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  • Q&A with Australian Health Practitioners

    I have a gastric band. Why do I bring up mucous regularly?

    Related Topic
    I have had a gastric band for 2 years. I find I regularly bring up stomach juices or mucous when I try to eat something. How can I stop this from happening?
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  • 92


    Amanda Clark

    Dietitian, Nutritionist

    Amanda Clark (Adv APD) is a senior dietitian at Great Ideas in Nutrition on the Gold Coast. She is the creator of Portion Perfection, a … View Profile

    An unfortunate by common side effect of gastric banding is the regurgitation of saliva when a minor blockage occurs. The saliva may be quite thick and frothy but that is all it is. When this occurs it is the result of a narrowing of the exit from the small top stomach that has been there for several hours. 

    Sometimes a few fibres of the previous meal sit around the area of the band creating a sieve like effect. You are swallowing saliva every minute of the day. The thin liquid part of the saliva moves through the seive and into the bottom pouch of the stomach, but the thicker, mucousy part of the saliva doesn't get through, so it builds up in that top pouch.

    Hours later you might eat something as safe as some yoghurt, but when it arrives in the saliva filled top stomach pouch the chances are it's all going to come up. 

    This means that regurgitation often has nothing to do with what you just ate, but comes from the previous meal.

    The way to avoid this is to ensure you can drink freely before each meal. Sip a glass of water first, to try and water down any saliva and get it through to the bottom pouch. Then drink a glass quickly, this will ensure that any blockage either gets washed down or bounces back up. It's a good strategy to carry a bottle of water with you, and go to the bathroom if you're prone to problems.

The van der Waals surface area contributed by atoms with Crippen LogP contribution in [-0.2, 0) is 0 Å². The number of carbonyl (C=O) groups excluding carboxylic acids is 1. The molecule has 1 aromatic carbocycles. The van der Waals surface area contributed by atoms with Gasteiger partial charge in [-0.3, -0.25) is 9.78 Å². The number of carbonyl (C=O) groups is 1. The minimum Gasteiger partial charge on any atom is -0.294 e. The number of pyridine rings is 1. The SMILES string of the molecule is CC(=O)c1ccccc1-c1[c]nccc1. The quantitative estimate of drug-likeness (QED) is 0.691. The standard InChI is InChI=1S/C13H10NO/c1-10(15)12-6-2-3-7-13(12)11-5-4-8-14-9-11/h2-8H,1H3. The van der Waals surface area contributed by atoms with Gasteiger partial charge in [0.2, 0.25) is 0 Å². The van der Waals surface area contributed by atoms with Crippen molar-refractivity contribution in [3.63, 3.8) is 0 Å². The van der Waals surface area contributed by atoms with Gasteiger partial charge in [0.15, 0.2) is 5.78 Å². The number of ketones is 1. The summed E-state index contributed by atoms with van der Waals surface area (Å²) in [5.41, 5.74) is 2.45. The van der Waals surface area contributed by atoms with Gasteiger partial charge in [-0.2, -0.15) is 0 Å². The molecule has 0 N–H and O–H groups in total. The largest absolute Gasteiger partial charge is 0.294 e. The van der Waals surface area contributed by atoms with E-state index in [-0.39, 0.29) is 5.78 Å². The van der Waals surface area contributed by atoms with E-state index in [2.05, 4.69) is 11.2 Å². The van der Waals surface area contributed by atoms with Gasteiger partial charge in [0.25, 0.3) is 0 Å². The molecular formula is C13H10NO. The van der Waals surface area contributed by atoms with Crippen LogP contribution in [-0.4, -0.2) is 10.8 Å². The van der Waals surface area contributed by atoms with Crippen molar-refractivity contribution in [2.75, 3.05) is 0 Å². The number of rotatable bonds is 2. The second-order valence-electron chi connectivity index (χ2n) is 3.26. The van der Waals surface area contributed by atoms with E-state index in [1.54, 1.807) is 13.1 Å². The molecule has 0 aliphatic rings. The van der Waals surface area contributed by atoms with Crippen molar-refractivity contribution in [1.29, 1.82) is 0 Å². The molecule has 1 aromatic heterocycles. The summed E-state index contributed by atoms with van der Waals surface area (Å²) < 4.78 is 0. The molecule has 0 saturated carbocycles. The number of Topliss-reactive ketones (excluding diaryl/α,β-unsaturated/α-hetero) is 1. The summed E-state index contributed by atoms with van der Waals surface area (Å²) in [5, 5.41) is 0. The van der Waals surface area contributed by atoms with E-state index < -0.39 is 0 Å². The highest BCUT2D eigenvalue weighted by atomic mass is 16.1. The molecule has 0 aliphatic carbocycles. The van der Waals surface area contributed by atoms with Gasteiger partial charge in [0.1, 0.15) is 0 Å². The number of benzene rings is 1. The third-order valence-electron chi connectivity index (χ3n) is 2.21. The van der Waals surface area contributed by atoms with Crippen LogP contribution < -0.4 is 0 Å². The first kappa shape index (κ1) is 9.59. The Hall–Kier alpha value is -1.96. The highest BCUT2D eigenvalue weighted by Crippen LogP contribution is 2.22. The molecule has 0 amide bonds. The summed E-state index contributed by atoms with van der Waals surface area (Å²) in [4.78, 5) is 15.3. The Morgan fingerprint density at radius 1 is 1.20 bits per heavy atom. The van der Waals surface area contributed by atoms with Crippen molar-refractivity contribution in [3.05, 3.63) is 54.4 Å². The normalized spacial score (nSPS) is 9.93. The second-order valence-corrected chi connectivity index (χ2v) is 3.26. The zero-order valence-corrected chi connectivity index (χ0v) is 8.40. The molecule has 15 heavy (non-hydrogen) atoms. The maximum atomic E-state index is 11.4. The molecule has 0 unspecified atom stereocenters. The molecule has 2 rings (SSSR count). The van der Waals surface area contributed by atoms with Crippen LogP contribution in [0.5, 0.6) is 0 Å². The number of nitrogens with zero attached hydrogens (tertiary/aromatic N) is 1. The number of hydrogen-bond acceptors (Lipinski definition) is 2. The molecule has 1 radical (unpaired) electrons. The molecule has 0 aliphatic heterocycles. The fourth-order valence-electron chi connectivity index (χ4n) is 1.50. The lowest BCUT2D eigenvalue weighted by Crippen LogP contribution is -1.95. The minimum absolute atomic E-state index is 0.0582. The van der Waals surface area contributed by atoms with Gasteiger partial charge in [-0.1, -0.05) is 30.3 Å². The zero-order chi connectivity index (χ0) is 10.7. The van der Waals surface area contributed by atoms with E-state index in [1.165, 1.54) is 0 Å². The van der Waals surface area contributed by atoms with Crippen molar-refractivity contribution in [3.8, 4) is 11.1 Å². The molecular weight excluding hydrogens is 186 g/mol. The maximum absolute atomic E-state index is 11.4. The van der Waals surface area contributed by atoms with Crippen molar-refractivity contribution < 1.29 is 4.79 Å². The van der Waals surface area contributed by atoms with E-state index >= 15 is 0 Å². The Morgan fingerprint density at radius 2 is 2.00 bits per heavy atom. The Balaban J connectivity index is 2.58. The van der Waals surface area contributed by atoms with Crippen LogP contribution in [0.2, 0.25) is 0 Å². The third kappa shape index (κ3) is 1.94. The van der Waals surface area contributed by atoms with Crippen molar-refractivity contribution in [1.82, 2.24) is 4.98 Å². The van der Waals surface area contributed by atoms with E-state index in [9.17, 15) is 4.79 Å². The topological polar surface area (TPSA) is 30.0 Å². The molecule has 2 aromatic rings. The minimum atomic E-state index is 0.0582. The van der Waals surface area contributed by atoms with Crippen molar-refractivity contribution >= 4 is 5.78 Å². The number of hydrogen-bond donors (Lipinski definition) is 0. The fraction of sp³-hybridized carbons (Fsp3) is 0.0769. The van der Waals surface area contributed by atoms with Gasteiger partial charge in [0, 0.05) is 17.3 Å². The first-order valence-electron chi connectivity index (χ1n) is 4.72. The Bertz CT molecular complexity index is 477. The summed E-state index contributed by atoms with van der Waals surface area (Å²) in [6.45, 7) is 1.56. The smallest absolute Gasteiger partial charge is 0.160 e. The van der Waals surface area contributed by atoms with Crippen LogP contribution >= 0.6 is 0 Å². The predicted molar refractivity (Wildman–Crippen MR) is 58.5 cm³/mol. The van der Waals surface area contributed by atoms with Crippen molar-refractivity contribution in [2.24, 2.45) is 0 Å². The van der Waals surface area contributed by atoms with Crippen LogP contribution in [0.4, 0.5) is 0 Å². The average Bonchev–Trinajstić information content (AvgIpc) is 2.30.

Once you can drink freely, you should be able to eat freely but you still need to pay attention to all the other eating behaviours required to get the best tolerance with a band. They are:

    1. Postion - sit upright. Slumping creates some upward pressure which can make it difficult for food to move smoothly into your small stomach.

    2. Drink - as above

    3. Chop your food well. It should be small enough to fit through a hole the size of a 5c piece.

    4. Take small bites to ensure that there is s space for air to move up your oesophagus as food travels down. If you attempt to swallow too much food in one go, you may find it feels as though it is getting stuck part way down. This is because there is air caught underneath the food which can't get past. In milder cases this can result in excessive burping.

    5. Notice the taste, texture, temperature and aroma of the food.

    6. Chew your food well. This is no substitute for chopping however. 

    7. Relax! Tension creates upward pressure which can make it more difficult for food to go down.

    8. Slow yourself right down and enjoy!

  • 23


    Dr Kenneth Wong

    Bariatric (Obesity) Surgeon, General Surgeon, Laparoscopic Surgeon

    Dr Ken Wong is a very experienced specialist surgeon focussing on keyhole surgery techniques for gallstones, bowel cancer, hernia and weight loss surgery. He graduated … View Profile

    I see this problem a lot in my weight loss surgery practice.

    Often the patient is eating too fast or not chewing their food well. I also find that if they are lying down or lie down soon after eating, there is a lot of regurgitation of stomach juices and mucous.

    However, often the band has slipped over time and the symptoms resolve if the band is deflated.

    If the symptoms persist after band is deflated, I would be concerned that there is some erosion of the band into the stomach or persistent enlargement of the stomach. 

    In these circumstances, I often recommend removal of the gastric band which gives instant relief. The downside of this is that weight regain will occur.

    Ken Wong

  • 23



    Some day I can get food down and some days I can't

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